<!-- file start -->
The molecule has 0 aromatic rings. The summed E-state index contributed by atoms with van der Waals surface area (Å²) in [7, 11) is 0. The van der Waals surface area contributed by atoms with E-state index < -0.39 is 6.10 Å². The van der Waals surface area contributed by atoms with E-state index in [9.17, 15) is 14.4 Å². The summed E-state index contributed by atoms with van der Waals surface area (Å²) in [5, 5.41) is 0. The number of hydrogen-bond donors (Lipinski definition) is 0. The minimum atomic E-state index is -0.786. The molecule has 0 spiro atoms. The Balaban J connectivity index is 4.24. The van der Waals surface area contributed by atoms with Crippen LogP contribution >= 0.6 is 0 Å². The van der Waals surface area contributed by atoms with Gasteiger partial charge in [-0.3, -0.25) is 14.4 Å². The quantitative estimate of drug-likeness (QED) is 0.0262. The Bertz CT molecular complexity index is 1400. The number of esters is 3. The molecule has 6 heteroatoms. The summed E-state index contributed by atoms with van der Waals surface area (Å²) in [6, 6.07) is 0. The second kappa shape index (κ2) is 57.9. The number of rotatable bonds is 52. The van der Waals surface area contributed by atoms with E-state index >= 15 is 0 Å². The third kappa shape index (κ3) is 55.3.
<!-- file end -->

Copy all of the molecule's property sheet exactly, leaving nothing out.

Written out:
The molecule has 0 aromatic rings. The summed E-state index contributed by atoms with van der Waals surface area (Å²) in [7, 11) is 0. The van der Waals surface area contributed by atoms with E-state index < -0.39 is 6.10 Å². The van der Waals surface area contributed by atoms with E-state index in [9.17, 15) is 14.4 Å². The summed E-state index contributed by atoms with van der Waals surface area (Å²) in [5, 5.41) is 0. The number of hydrogen-bond donors (Lipinski definition) is 0. The minimum atomic E-state index is -0.786. The molecule has 0 spiro atoms. The Balaban J connectivity index is 4.24. The van der Waals surface area contributed by atoms with Crippen LogP contribution >= 0.6 is 0 Å². The van der Waals surface area contributed by atoms with Gasteiger partial charge in [-0.3, -0.25) is 14.4 Å². The quantitative estimate of drug-likeness (QED) is 0.0262. The Bertz CT molecular complexity index is 1400. The number of esters is 3. The molecule has 6 heteroatoms. The summed E-state index contributed by atoms with van der Waals surface area (Å²) in [6, 6.07) is 0. The second kappa shape index (κ2) is 57.9. The number of rotatable bonds is 52. The van der Waals surface area contributed by atoms with E-state index >= 15 is 0 Å². The third kappa shape index (κ3) is 55.3.